Henry Kissinger Will Eat Sh*t and Endorse Hillary Clinton

The ghost of Richard Nixon is back. And he’s mad as hell about the former secretaries of state and the Washington establishment.

US Secretary of State Hillary Clinton and former US Secretary of State Henry Kissinger participate in "Conversations on Diplomacy, Moderated by Charlie Rose,?€ at the Department of State in Washington, DC, on April 20, 2011. AFP Photo/Jewel Samad (Photo credit should read JEWEL SAMAD/AFP/Getty Images)
US Secretary of State Hillary Clinton and former US Secretary of State Henry Kissinger participate in "Conversations on Diplomacy, Moderated by Charlie Rose,?€ at the Department of State in Washington, DC, on April 20, 2011. AFP Photo/Jewel Samad (Photo credit should read JEWEL SAMAD/AFP/Getty Images)

Henry Kissinger will endorse Hillary Clinton.

I haven’t spoken to him about it. We rarely speak. Henry is busy with his crowd: trendies, sophisticates, beautiful people. I have my work for peace.

But he’ll endorse her. I know it. People praise Henry for the coolness of his mind, his willingness to eat shit in service of the task. That’s true. But Henry is like a hermit crab looking for a shell — he can’t stand exposure, and, if necessary, he’ll beat his way inside.

Clinton has been after him for years. She slobbered all over his last book in the Washington Post, kissed up in the debates, and leaks that she wants Henry on her side.

He loves to be wined and dined, of course. And he wants people to see it. Like a schoolgirl, he’s so fragile that it’s difficult for him to function. Henry is only as good as his master. And the qualities underlying the stamp of approval Mrs. Clinton wants from him — toughness, realism, taking the long view — aren’t his.

They’re mine. I haven’t kissed ass since Ike was alive, and I don’t owe anything to anybody. Clinton’s people have all but promised me the moon for a nod.

But she won’t get it. I’ve written at length about her foreign policy: how it’s a dumb, dangerous mixture of idealism and shortsighted calculation, how she’s bewitched by generals and thinks it’s America’s place to spread democracy around the world. Do I need to explain the difference to how we conducted ourselves?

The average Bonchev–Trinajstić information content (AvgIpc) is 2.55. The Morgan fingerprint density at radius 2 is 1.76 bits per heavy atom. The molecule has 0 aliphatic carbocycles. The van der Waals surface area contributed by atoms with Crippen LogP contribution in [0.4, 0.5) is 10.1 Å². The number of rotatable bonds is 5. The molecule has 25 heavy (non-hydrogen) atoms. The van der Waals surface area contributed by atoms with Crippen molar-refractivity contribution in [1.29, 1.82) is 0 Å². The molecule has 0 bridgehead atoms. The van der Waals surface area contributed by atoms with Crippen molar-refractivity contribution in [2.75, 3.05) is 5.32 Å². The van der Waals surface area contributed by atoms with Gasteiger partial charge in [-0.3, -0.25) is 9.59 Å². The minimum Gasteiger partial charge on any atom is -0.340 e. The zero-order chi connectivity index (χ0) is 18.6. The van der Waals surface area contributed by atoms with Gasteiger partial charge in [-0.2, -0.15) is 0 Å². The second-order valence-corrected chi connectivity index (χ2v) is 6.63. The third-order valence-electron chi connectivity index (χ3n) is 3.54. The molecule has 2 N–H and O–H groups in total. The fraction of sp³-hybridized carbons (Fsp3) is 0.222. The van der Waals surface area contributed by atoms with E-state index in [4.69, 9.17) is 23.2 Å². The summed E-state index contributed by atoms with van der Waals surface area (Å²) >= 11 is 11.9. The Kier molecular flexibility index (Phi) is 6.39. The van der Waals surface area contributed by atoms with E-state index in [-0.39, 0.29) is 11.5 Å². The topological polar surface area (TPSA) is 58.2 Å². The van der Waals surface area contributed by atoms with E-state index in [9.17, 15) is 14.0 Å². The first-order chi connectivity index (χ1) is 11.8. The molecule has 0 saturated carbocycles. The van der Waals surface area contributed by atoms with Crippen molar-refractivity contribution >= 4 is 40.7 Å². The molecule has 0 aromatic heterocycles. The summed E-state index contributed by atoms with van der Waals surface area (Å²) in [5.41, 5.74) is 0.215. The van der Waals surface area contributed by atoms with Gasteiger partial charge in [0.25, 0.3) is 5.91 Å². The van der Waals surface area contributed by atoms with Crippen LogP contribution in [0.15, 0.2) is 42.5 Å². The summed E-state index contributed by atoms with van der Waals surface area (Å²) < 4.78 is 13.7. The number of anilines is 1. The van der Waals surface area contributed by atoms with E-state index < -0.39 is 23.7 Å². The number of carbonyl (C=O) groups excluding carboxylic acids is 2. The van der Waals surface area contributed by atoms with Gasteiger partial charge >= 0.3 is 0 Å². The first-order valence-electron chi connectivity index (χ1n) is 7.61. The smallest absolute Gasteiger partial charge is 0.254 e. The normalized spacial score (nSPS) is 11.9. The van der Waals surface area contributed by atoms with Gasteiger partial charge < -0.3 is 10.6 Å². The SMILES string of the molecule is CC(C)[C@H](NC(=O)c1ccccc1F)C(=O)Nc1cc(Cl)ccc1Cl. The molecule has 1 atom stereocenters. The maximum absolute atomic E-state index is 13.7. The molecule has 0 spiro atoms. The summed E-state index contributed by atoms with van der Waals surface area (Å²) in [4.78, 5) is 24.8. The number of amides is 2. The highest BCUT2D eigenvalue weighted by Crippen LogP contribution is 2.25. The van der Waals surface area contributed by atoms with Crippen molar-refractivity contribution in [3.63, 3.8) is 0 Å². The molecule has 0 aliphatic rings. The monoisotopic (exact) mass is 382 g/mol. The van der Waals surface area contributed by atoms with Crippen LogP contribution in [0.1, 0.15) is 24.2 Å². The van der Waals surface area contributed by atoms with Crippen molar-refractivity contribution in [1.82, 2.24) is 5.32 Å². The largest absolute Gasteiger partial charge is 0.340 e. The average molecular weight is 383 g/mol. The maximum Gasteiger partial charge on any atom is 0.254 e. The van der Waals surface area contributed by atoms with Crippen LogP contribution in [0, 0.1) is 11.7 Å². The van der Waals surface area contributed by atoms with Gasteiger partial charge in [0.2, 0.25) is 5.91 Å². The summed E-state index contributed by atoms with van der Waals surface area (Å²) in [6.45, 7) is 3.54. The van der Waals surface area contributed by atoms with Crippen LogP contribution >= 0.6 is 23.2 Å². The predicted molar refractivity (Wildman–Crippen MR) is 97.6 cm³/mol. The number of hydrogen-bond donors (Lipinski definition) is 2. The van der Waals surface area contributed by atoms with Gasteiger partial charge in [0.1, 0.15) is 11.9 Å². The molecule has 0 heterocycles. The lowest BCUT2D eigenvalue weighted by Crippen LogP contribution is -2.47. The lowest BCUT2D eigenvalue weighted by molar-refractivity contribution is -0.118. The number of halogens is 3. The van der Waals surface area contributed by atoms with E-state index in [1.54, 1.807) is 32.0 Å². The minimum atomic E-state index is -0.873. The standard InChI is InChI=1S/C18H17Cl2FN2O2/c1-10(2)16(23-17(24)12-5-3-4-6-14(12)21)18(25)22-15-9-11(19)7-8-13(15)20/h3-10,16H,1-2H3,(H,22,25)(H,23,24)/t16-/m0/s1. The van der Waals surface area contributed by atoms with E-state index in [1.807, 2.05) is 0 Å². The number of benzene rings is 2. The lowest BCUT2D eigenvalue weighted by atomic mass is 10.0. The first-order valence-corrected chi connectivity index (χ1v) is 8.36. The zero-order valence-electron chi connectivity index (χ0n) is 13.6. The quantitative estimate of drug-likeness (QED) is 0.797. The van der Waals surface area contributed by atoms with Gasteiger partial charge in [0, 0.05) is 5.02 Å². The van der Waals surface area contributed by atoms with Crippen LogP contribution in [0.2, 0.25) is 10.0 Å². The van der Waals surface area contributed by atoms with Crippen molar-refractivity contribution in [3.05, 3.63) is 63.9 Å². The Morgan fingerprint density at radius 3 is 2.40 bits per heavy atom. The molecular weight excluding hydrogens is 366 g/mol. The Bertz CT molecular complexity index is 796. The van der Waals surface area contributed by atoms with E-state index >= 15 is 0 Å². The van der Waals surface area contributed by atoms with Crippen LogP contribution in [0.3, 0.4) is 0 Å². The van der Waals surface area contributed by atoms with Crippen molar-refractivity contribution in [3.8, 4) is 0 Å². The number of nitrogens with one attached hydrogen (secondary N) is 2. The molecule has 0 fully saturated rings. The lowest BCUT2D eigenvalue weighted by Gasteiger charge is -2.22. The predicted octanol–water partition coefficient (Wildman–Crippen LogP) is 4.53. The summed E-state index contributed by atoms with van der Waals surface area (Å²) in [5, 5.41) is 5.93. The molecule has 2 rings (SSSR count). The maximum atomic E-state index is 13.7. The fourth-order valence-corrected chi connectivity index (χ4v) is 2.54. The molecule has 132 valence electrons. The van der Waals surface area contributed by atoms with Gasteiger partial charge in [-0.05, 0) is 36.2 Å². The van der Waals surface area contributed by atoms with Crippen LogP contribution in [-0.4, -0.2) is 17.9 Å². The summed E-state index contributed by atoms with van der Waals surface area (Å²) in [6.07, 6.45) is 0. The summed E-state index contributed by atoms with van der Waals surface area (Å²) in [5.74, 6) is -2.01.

In reaching out to Kissinger, Clinton wants to kick me in the ass with my own shoes. She wants an old man on the mountain to pat her on the head and prop her up with the great and good. Henry will do it — in public, anyway. You might say I know him well.

Even after coming into government, he looked down his nose at us. Every blonde and reporter within 50 miles of the Potomac heard him laughing that China was Nixon’s “flight of fancy.” What the hell does that madman from Whittier College know?

Alger Hiss tried the same line, of course. You know how that ended.

When Henry claims he joined us because he’d always wanted to go to China, that we came at it from both sides, it’s the sort of lie a fellow tells his wife after a long weekend. He implemented the president’s foreign policy. That was his job. He went along with it because the alternative was being frozen out, which to Henry is worse than death. And when it changed the world, he took a bigger piece of pie than he earned.

But that’s Henry. Always taking half-steps inside.

Despite what people think, I never wanted power for its own sake. I don’t understand that. At school, I wrote that I wanted to enter politics to “be of some good to the people.” Henry, I don’t know — when he was young, things weren’t so good for his people over in Europe, and you might say he decided to always make sure he comes out on top.